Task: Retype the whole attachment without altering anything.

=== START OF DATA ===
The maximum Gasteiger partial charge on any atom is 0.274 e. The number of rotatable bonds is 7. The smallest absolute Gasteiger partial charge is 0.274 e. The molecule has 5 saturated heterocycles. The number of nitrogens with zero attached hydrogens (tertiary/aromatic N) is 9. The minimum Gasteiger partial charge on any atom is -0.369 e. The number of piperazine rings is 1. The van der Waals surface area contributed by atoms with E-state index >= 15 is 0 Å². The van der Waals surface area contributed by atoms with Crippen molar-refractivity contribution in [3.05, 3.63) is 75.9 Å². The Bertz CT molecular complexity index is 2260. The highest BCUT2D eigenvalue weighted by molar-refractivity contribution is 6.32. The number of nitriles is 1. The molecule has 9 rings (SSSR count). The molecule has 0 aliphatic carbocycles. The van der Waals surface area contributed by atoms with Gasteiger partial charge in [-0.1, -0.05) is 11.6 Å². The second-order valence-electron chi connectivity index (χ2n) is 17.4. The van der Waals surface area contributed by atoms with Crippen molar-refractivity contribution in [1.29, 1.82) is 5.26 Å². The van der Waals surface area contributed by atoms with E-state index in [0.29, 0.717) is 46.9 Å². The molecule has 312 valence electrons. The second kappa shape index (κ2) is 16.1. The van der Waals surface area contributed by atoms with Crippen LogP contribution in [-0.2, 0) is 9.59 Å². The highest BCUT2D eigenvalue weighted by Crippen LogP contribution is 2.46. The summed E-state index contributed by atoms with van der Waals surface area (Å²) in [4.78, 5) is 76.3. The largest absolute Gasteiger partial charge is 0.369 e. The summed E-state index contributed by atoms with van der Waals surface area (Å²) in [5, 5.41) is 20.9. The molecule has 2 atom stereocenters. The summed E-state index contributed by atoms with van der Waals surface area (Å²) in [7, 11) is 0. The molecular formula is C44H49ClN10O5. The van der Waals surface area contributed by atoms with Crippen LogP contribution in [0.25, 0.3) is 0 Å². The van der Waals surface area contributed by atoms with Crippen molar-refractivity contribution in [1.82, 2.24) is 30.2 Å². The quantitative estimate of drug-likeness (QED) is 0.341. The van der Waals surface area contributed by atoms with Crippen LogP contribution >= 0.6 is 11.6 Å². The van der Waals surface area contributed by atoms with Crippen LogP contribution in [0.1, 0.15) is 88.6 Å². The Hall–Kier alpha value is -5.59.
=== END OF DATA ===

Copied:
The maximum Gasteiger partial charge on any atom is 0.274 e. The number of rotatable bonds is 7. The smallest absolute Gasteiger partial charge is 0.274 e. The molecule has 5 saturated heterocycles. The number of nitrogens with zero attached hydrogens (tertiary/aromatic N) is 9. The minimum Gasteiger partial charge on any atom is -0.369 e. The number of piperazine rings is 1. The van der Waals surface area contributed by atoms with E-state index >= 15 is 0 Å². The van der Waals surface area contributed by atoms with Crippen molar-refractivity contribution in [3.05, 3.63) is 75.9 Å². The Bertz CT molecular complexity index is 2260. The highest BCUT2D eigenvalue weighted by molar-refractivity contribution is 6.32. The number of nitriles is 1. The molecule has 9 rings (SSSR count). The molecule has 0 aliphatic carbocycles. The van der Waals surface area contributed by atoms with Gasteiger partial charge in [-0.1, -0.05) is 11.6 Å². The second-order valence-electron chi connectivity index (χ2n) is 17.4. The van der Waals surface area contributed by atoms with Crippen molar-refractivity contribution in [1.29, 1.82) is 5.26 Å². The van der Waals surface area contributed by atoms with E-state index in [0.29, 0.717) is 46.9 Å². The molecule has 312 valence electrons. The second kappa shape index (κ2) is 16.1. The van der Waals surface area contributed by atoms with Crippen LogP contribution in [-0.2, 0) is 9.59 Å². The highest BCUT2D eigenvalue weighted by Crippen LogP contribution is 2.46. The summed E-state index contributed by atoms with van der Waals surface area (Å²) in [4.78, 5) is 76.3. The largest absolute Gasteiger partial charge is 0.369 e. The summed E-state index contributed by atoms with van der Waals surface area (Å²) in [5, 5.41) is 20.9. The molecule has 2 atom stereocenters. The summed E-state index contributed by atoms with van der Waals surface area (Å²) in [7, 11) is 0. The molecular formula is C44H49ClN10O5. The van der Waals surface area contributed by atoms with Crippen LogP contribution in [0.25, 0.3) is 0 Å². The van der Waals surface area contributed by atoms with Crippen molar-refractivity contribution in [1.82, 2.24) is 30.2 Å². The quantitative estimate of drug-likeness (QED) is 0.341. The van der Waals surface area contributed by atoms with Crippen LogP contribution >= 0.6 is 11.6 Å². The van der Waals surface area contributed by atoms with Crippen LogP contribution in [0.1, 0.15) is 88.6 Å². The Hall–Kier alpha value is -5.59.